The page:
Thursday, April 23, 2009

proud colleagues

The Institute for Rural Journalism and Community Issues is receiving this year's Media Award from the East Kentucky Leadership Foundation tonight in Hazard, Ky. "The Institute serves as a public policy center to help rural journalists grasp the local impact of broader issues, find sources, and develop new story approaches," reports Marie Luby of WYMT-TV in Hazard.

The Institute is being recognized for its role helping rural journalists tackle tough stories and keeping rural communities informed. "It's a lot more difficult to be a good, ethical, hard-nosed journalist in a small town than it is a big city because you never know when someone's going to come in, walk right in to your office, no receptionist or security guard, and start banging on your desk about something you wrote," IRJCI Director Al Cross told Luby.

The Institute was founded by the University of Kentucky in 2001 and staffed in 2004 with the hiring of Cross, thanks to a grant from the John S. and James L. Knight Foundation. Its initial focus was on Appalachia, and though it quickly became a national program, the region and the state are its homes. The university has adopted the program, which is raising money for an endowment to expand its work. 

Tuesday, April 21, 2009


The last post seems to have gotten some heated debate started. Though good debate can be a healthy practice, and we usually live for it, it certainly wasn't the intention of the post to cause hurt feelings. What was also not intentional was to imply that NDNP alone has its finger on the pulse of good preservation or access. Clearly, that's how we were interpreted and, for that, our apologizes.

At it's most fundamental level NDNP has a single directive; to digitize and maintain in perpetuity the nation's public domain historic newspapers. It is not subject to private sector stewardship...There are no sell-offs or acquisitions, no name changes, and no outside funding sources. So, there's little extraneous influence to muddy the waters aside from global developments within the digitization community - which is welcomed and appreciated, most especially by NDNP. A perfect incubator for digital preservation of historic newspapers? Not by a long shot, but there are fewer things to run the train off track.

Mr. Huggins makes a valid point. There is indeed strength in continuity and collaboration. Perhaps, one day when standards and guidelines have been solidified, all digitization participants will make Mr. Huggin's wish a reality. Until that time, the great thing to come from all this is that people are actually reading this blog! So, we'll keep this forum going and hope Mr. Huggins and Mr/Mrs Anonymous will keep reading and posting. You are welcome to say what you think either as yourself or incognito. We welcome both. Just be nice.

Monday, April 20, 2009


In its continuing endeavour to digitize the world - or buy what's already been digitized as it were - Google has apparently removed some much needed and much used resources by way of As reported by the American Historical Association, Google bought the content of the website only to remove that content it found aesthetically inferior or out of copyright. After complaints, Google allowed to resurface but only through academic institutions that subscribe to it. In other words, what you got for free before, you now have to go to a location where they're paying for it. "Hegemony" screams some opponents, while R.J. Huggins, founder and CEO of, feels that Google is the only entity that can handle such an enormous task, financially speaking.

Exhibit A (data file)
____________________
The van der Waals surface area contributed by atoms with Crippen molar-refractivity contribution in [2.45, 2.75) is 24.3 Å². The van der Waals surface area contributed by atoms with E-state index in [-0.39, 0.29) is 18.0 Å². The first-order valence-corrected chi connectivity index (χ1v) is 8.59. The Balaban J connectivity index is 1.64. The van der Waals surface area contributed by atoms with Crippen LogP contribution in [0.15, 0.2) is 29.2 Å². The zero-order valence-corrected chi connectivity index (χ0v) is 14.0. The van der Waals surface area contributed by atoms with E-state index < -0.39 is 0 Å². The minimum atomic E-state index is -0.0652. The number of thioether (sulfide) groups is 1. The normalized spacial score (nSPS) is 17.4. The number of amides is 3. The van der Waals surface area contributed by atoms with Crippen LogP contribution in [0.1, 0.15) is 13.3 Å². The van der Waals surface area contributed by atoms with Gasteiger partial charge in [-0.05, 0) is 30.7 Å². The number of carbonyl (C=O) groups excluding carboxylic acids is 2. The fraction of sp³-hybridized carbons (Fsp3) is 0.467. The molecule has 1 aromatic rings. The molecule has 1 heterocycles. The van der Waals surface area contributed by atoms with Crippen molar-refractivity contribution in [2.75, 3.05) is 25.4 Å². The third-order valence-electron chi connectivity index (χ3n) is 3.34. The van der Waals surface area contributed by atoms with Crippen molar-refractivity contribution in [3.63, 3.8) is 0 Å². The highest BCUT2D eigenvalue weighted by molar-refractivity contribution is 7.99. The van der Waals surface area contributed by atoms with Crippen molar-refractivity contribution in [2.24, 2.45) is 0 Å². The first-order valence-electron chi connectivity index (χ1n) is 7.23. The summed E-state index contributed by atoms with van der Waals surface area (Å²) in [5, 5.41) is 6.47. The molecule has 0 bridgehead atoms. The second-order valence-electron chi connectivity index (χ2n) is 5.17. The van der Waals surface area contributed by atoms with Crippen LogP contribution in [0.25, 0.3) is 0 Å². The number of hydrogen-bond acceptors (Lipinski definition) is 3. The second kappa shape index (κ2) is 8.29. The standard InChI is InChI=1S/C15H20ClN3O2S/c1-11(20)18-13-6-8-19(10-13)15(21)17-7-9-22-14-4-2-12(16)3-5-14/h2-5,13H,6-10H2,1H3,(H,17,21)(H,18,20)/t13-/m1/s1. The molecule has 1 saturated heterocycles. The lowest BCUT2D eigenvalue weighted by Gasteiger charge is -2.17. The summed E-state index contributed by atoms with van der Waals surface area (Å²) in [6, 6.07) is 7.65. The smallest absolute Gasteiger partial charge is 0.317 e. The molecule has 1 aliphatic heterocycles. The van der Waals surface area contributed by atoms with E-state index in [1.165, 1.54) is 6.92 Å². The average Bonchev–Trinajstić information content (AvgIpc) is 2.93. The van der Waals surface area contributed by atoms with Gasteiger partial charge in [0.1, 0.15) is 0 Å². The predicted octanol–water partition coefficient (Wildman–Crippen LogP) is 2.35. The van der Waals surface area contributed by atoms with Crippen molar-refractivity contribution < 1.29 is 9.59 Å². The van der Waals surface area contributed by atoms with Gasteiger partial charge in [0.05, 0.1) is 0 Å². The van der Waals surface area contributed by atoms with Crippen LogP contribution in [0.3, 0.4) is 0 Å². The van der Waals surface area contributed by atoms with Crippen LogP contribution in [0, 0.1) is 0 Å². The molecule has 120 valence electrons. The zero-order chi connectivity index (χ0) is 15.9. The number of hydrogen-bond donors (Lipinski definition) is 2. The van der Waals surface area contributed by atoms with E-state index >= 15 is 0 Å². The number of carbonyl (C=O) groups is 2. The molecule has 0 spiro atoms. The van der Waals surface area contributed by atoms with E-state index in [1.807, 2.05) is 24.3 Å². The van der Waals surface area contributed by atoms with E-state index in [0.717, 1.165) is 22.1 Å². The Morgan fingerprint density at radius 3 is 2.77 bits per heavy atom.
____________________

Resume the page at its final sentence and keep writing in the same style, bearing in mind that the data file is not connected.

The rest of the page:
Thank Goodness for the vision of NEH and the Library of Congress to institute digital preservation standards and best practices for the National Digital Newspaper Program (NDNP). We can only hope and pray Google is willing to digitize, maintain, and preserve its papers as properly as NDNP awardees. We're not perfect, no no, but we do have a clue about our long-term service to our constituents i.e. every American or those interested in America from any discipline.

Leading by example - that's one of the best things that libraries and archives can do.

Wednesday, April 8, 2009

AP and lawsuits

In February of this year, the Associated Press (AP) found itself being sued by street artist Shepard Fairey. AP was in negotiations with Fairey over the use of an AP photo that was transformed into the Obama image we've come to identify with his presidential campaign of hope. AP, having employed the photographer who's shot was the inspiration for the poster, believes they are owed credit and compensation because of copyright laws.

Now, AP has decided they're going to take on Google and other web aggregators for distributing news without compensation to AP and their member newspapers. Searches turn up newspaper articles that are online, then pair them with ads for which the aggregators are paid These ad monies do not go to the originators of said search hits but only to the aggregator.

Europe has already filed suit against Google, blocking them from distributing articles from certain newspapers. (it's unclear if they're blocked from harvesting ) Trouble is, users don't care about the finances - all they want is the information. Google leads them to X newspaper where they find the story that meets their need. What happens if they don't find what they're looking for? Does that suggest the user will troll the Internet until they find the newspaper's website? Does that mean the user will turn to the more traditional avenues of information searching - gasp- a library? What's a reasonable solution that nets the newspapers credit and money without biting the hand that feeds the user i.e. web aggregators?